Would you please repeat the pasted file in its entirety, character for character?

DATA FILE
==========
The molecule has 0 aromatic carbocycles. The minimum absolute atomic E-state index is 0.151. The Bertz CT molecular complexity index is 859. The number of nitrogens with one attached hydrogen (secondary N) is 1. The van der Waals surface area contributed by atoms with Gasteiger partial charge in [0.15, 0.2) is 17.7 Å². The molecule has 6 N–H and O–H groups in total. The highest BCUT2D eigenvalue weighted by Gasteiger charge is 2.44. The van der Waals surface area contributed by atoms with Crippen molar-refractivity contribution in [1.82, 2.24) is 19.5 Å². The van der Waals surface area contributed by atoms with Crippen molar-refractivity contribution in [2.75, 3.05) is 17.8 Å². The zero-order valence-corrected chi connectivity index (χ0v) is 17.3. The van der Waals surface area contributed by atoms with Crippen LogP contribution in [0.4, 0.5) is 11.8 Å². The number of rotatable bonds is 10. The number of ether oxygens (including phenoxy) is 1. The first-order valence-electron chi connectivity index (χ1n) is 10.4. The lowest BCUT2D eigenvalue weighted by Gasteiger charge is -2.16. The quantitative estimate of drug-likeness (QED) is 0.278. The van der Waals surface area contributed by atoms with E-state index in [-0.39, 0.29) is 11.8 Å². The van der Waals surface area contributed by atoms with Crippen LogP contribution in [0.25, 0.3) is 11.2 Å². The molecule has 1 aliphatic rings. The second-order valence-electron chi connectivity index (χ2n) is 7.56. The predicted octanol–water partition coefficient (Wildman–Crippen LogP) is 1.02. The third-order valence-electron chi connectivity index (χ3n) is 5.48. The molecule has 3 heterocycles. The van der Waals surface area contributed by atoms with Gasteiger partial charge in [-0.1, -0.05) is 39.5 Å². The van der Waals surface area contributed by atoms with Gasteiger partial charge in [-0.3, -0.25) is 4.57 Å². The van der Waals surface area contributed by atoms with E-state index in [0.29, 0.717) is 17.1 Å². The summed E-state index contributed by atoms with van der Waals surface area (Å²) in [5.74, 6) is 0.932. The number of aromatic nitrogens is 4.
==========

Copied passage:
The molecule has 0 aromatic carbocycles. The minimum absolute atomic E-state index is 0.151. The Bertz CT molecular complexity index is 859. The number of nitrogens with one attached hydrogen (secondary N) is 1. The van der Waals surface area contributed by atoms with Gasteiger partial charge in [0.15, 0.2) is 17.7 Å². The molecule has 6 N–H and O–H groups in total. The highest BCUT2D eigenvalue weighted by Gasteiger charge is 2.44. The van der Waals surface area contributed by atoms with Crippen molar-refractivity contribution in [1.82, 2.24) is 19.5 Å². The van der Waals surface area contributed by atoms with Crippen molar-refractivity contribution in [2.75, 3.05) is 17.8 Å². The zero-order valence-corrected chi connectivity index (χ0v) is 17.3. The van der Waals surface area contributed by atoms with Crippen LogP contribution in [0.4, 0.5) is 11.8 Å². The number of rotatable bonds is 10. The number of ether oxygens (including phenoxy) is 1. The first-order valence-electron chi connectivity index (χ1n) is 10.4. The lowest BCUT2D eigenvalue weighted by Gasteiger charge is -2.16. The quantitative estimate of drug-likeness (QED) is 0.278. The van der Waals surface area contributed by atoms with E-state index in [-0.39, 0.29) is 11.8 Å². The van der Waals surface area contributed by atoms with Crippen LogP contribution in [0.25, 0.3) is 11.2 Å². The molecule has 1 aliphatic rings. The second-order valence-electron chi connectivity index (χ2n) is 7.56. The predicted octanol–water partition coefficient (Wildman–Crippen LogP) is 1.02. The third-order valence-electron chi connectivity index (χ3n) is 5.48. The molecule has 3 heterocycles. The van der Waals surface area contributed by atoms with Gasteiger partial charge in [-0.1, -0.05) is 39.5 Å². The van der Waals surface area contributed by atoms with Gasteiger partial charge in [-0.3, -0.25) is 4.57 Å². The van der Waals surface area contributed by atoms with E-state index in [0.29, 0.717) is 17.1 Å². The summed E-state index contributed by atoms with van der Waals surface area (Å²) in [5.74, 6) is 0.932. The number of aromatic nitrogens is 4.